One positive impact of the COVID-19 disruption is pressure on increasing impact investment focusing on environmental, social and governance (ESG) issues, which will be brought to the fore more and more over the next few years. As mentioned earlier in relation to a firm’s reputation, this pandemic is also regarded as a “turning point” for ESG.

Indeed, the pandemic may have been a breakthrough moment for ESG as it is accelerating the change in consumption behaviour and broadening the public support for a cleaner economy and environmental responsibility.

ESG issues were for a long time treated as tick-the-box exercise. Now, companies really need to focus on ESG as a central message to a firm’s purpose as it is now firmly in the spotlight for all stakeholders, the delegates commented.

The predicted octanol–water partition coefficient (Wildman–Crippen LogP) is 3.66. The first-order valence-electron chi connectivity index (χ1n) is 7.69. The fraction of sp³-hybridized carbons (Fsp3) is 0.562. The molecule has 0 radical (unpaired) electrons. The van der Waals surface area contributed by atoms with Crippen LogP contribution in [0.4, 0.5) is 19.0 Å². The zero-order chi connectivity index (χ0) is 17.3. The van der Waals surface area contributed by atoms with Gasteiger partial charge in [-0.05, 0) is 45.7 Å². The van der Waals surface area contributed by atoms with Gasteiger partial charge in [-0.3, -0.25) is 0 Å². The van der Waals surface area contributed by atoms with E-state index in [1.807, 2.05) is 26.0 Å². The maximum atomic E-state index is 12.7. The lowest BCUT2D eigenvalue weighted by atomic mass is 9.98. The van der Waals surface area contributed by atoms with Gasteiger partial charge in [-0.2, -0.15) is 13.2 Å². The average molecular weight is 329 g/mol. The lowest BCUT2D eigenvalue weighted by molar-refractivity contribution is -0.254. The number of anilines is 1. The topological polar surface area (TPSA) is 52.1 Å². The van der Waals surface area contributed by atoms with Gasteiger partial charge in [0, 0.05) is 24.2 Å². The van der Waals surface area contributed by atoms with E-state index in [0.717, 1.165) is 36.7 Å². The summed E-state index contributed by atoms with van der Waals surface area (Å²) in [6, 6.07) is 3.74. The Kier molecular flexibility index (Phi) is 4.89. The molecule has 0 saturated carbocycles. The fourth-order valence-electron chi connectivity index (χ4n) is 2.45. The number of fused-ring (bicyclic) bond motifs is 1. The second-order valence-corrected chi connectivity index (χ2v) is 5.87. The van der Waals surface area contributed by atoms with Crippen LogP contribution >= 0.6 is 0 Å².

Industry views

Whilst all delegates agree the outlook for the next 18 months remains uncertain and that further disruption can be expected through the next year, each gave an idea of the state of disruption in their respective industries.

Hospitality industry

  • Hotels in the UAE had already been struggling pre pandemic with decreasing values, being over-leveraged and dropping performance leading to a lot of disruption in the industry.
  • Brand differentiation between operators appears to be eroding with prices falling to help get occupancy up leading to a lot of consolidation in this sector.
  • Some hotels weathered the storm having been used as quarantine centers, which helped revenue.
  • General consensus that it is going to take a long time for the hotel industry to start seeing improvements.
  • Investors are seeing the hotel industry as an opportunity in terms of assets rather than from operating a hotel. This is due to an increased dialogue between investors, brokers and funds in the region, and with the likelihood of further distressed assets in the pipeline.

Legal sector

  • Experiencing increasing restructuring inquiries cross border with more infrastructure projects coming out of Saudi Arabia despite their ongoing battle with the pandemic